When Heartburn Becomes a Regular Occurrence

Almost everyone suffers from the occasional bout of heartburn around Thanksgiving. But for millions of Americans, this discomfort isn’t just a holiday occurrence.

Gastroesophageal reflux disease (GERD) occurs most commonly when the valve between the stomach and the esophagus, known as the lower esophageal sphincter, does not function properly. This allows stomach contents to flow back up into the esophagus, causing frequent heartburn and acid indigestion. Less commonly, symptoms may include difficulty swallowing, dry cough, asthma, wheezing, sore throat, hoarseness, nausea, vomiting, dental erosion and bad breath.

It’s highly advised that you consult with a physician if you experience any of these symptoms continuously for more than two weeks while taking over-the-counter antacids. In rare cases, GERD has been known to cause more serious health conditions such as esophageal cancer, when left untreated.

Getting a Grip on GERD

Lifestyle changes are often the first recommended course of treatment for managing GERD symptoms.  These simple approaches include:

  • Maintaining a healthy weight
  • Avoiding tight-fitting clothing
  • Avoiding certain trigger foods and drinks such as fatty or fried foods, tomato sauce, alcohol, chocolate, garlic, onion, and caffeine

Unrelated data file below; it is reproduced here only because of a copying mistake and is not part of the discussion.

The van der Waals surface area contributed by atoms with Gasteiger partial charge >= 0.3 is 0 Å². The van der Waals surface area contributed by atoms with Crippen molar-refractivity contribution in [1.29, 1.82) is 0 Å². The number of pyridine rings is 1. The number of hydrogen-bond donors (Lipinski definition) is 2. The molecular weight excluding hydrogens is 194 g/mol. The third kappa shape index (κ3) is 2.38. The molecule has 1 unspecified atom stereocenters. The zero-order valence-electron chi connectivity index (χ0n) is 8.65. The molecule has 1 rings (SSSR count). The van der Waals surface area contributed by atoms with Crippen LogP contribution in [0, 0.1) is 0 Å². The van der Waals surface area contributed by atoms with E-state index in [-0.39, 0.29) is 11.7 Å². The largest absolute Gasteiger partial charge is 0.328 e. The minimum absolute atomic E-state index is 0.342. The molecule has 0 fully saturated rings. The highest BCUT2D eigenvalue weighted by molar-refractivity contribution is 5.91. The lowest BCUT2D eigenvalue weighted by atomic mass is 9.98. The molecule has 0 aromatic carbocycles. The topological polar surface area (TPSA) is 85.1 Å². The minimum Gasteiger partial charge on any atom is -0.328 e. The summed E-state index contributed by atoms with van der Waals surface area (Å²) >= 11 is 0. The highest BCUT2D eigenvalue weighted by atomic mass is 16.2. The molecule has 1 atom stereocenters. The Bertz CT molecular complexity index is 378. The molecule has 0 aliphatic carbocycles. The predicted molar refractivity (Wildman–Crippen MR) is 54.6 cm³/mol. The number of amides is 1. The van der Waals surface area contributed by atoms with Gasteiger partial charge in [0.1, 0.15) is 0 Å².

• Eating smaller meals slowly
  • Waiting at least three hours after eating before lying down or going to bed
  • Elevating the head of your bed
  • Quitting smoking

When these approaches fail, your physician may suggest medication. Increased focus on GERD over the past decade has led to the development of many reliable over-the-counter and prescription options. These range from antacids to neutralize acid in the stomach to medications that actually block acid production or cause the stomach to empty faster. Your physician will work with you to determine which approach is best for your particular case.

If lifestyle changes or medication don’t offer relief from your symptoms, then surgery may be the next course of action.

For years, Nissen fundoplication has been the “go-to” surgery for GERD. During this laparoscopic procedure, the upper part of the stomach is used to create a new anti-reflux barrier around the lower esophageal sphincter (LES). This strengthens the sphincter and prevents acid reflux. A hiatal hernia, if present, is also repaired.  Current long-term success rates for this procedure when performed by expert surgeons in dedicated centers are between 90 and 95 percent.

The LINX ® Reflux Management System

The LINX ® Reflux Management System – the latest surgical advance for treating GERD – achieves results approaching those of Nissen fundoplication, but with a tiny magnetic device. During this laparoscopic procedure, the bracelet-shaped magnet is inserted at the base of the esophagus where it works to close the LES immediately after swallowing, thereby restoring the body’s natural barrier to reflux.

While GERD can be persistent and it may take time to find the right treatment, it’s important not to lose hope. Your doctor should be able to direct you to an option that will ultimately provide you with relief.


Adrian Park, MD, is the Chair of Surgery and an internationally recognized specialist in minimally invasive surgery. He can be reached at Anne Arundel Medical Group Surgical Specialists at 443-481-6699.



This article was published in The Capital on Sunday, Nov. 23, 2014. See link.

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